I learned to knit in my sophomore year of college (somewhere in the mid-90s). After a few years of knitting every stitch through the back loop, as I had been taught, this was pointed out to me by a more experienced knitter and the world changed. Well, at least my knitting did.
Throughout the early 2000s, I clung to every word of every pattern I knit. The concept of altering patterns to flatter me, suit my style, amuse myself, or evince some sort of creativity was foreign to me. I even sought out the exact yarn the pattern called for in fear of choosing the “wrong” yarn.
Little by little, as I cranked out project after project, I realized that I never wore anything I knit! Why? Because it all looked awful on me. I was fairly thin (I didn’t have a kid back then) and none of my measurements were disproportionate to any other but all my sweaters either hung like sacks or accented all the wrong things. Then it dawned on me. I didn’t have to follow the pattern. There were no knitting police looking over my shoulder and telling me I couldn’t change the rate of decreases or knit the hips of one size and the bust of another. Or that I must knit the size that exactly corresponded to my measurements. Ease had been a foreign concept to me and negative ease, even more so. As it turns out, ease is (in my opinion) one of the most important variables when choosing what to knit. Neat.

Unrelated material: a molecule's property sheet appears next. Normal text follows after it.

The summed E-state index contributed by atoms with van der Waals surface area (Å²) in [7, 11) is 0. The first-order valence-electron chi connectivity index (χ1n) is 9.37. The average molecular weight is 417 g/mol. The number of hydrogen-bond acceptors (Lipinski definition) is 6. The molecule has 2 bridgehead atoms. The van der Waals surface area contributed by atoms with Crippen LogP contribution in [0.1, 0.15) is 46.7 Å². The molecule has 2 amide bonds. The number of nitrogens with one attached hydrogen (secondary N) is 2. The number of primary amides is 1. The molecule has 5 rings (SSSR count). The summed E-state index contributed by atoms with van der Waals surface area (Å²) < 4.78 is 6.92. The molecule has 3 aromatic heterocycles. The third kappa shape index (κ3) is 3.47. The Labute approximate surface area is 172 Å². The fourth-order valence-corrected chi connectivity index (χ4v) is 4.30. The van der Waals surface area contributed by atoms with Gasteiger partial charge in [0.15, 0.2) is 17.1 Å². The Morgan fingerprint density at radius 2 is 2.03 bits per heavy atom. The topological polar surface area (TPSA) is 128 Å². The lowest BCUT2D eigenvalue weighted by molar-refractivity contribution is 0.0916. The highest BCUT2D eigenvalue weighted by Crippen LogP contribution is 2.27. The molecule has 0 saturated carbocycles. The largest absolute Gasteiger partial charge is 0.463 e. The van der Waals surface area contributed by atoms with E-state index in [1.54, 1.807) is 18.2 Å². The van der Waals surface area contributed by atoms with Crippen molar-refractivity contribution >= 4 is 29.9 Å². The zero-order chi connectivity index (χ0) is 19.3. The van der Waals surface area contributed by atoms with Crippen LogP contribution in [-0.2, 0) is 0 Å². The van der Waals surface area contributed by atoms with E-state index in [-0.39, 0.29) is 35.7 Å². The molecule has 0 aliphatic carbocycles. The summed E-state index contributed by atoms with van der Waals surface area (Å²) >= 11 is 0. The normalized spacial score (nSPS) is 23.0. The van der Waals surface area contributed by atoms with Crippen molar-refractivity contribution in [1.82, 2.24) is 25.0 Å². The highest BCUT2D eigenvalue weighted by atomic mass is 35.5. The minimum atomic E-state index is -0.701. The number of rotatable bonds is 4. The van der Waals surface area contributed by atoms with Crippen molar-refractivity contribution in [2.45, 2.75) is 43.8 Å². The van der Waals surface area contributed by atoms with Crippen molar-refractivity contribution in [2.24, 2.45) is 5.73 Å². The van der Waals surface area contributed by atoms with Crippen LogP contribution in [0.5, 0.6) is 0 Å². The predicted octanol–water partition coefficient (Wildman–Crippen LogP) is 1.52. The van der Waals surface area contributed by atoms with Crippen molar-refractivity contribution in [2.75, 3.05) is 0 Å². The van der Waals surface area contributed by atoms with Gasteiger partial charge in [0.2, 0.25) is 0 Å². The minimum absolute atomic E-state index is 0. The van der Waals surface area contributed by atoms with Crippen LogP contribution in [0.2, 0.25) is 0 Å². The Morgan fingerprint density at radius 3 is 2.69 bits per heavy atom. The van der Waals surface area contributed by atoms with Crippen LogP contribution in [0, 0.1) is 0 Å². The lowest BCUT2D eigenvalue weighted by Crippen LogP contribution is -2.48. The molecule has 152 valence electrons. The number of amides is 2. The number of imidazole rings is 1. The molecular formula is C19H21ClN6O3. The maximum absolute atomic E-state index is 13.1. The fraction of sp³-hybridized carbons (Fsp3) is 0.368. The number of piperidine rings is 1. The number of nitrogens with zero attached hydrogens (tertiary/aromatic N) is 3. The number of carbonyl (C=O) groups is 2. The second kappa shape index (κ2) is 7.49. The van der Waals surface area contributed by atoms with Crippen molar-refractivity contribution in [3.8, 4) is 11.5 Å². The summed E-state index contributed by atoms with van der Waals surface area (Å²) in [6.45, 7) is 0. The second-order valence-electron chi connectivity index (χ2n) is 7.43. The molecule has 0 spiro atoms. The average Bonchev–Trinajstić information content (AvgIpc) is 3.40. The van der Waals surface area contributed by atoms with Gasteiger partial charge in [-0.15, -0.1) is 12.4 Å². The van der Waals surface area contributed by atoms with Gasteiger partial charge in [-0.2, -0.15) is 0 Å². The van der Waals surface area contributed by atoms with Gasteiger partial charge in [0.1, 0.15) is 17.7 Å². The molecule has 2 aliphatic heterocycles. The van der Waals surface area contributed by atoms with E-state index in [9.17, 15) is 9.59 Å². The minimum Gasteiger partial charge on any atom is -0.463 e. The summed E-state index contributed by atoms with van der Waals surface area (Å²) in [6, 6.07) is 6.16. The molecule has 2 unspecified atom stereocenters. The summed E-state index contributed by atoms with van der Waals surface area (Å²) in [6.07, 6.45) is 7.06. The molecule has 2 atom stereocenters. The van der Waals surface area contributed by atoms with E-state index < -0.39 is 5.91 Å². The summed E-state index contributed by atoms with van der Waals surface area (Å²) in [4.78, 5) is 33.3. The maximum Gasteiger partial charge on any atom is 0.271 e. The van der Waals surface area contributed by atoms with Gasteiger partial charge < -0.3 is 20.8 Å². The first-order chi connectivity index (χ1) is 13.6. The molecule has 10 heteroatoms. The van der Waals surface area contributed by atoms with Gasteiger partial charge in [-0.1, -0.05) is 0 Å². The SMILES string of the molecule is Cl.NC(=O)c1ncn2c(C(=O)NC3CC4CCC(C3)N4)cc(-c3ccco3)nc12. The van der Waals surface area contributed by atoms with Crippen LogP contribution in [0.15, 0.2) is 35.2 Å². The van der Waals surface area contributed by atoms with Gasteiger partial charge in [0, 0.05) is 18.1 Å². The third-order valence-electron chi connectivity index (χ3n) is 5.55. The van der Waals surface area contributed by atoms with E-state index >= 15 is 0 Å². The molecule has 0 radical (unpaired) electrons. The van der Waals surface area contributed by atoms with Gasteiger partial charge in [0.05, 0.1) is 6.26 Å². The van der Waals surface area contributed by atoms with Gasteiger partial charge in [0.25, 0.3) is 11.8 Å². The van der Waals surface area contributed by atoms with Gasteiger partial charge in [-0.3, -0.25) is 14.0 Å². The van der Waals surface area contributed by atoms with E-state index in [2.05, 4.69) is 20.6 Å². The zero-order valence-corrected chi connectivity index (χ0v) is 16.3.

Lots more and better knitting followed and I began to improvise a few things: a shark costume for a stuffed turtle, a Fendi bag for a doll, a Tricolour cowl neck sweater for another doll. Nothing ground breaking certainly, and I never considered myself a designer. I wasn’t a designer. I was a knitter.
In 2011, I responded to a search for a test knitter. The person doing the searching was Kathleen Lawton-Trask and she was writing a book, Silver Screen Knits, to be released in two volumes. Frequent test knitting turned into pattern tech editing, tech editing turned into copy editing, copy editing turned into … designing? I helped Kathleen rework a skirt design that wasn’t producing the desired shape. Together, we ended up with the Joan Crawford Trumpet Skirt, published in Silver Screen Knits, Volume One. I still didn’t consider myself a designer. Then Kathleen sort of forced my hand and convinced me to design a sweater for Volume Two. Then another. And another. Then she suggested I submit a design to Knitty.com. Sure, why not. Worst case is that it gets rejected and I move on.
It didn’t get rejected.
Guess I’m a designer.
Find me on Ravelry.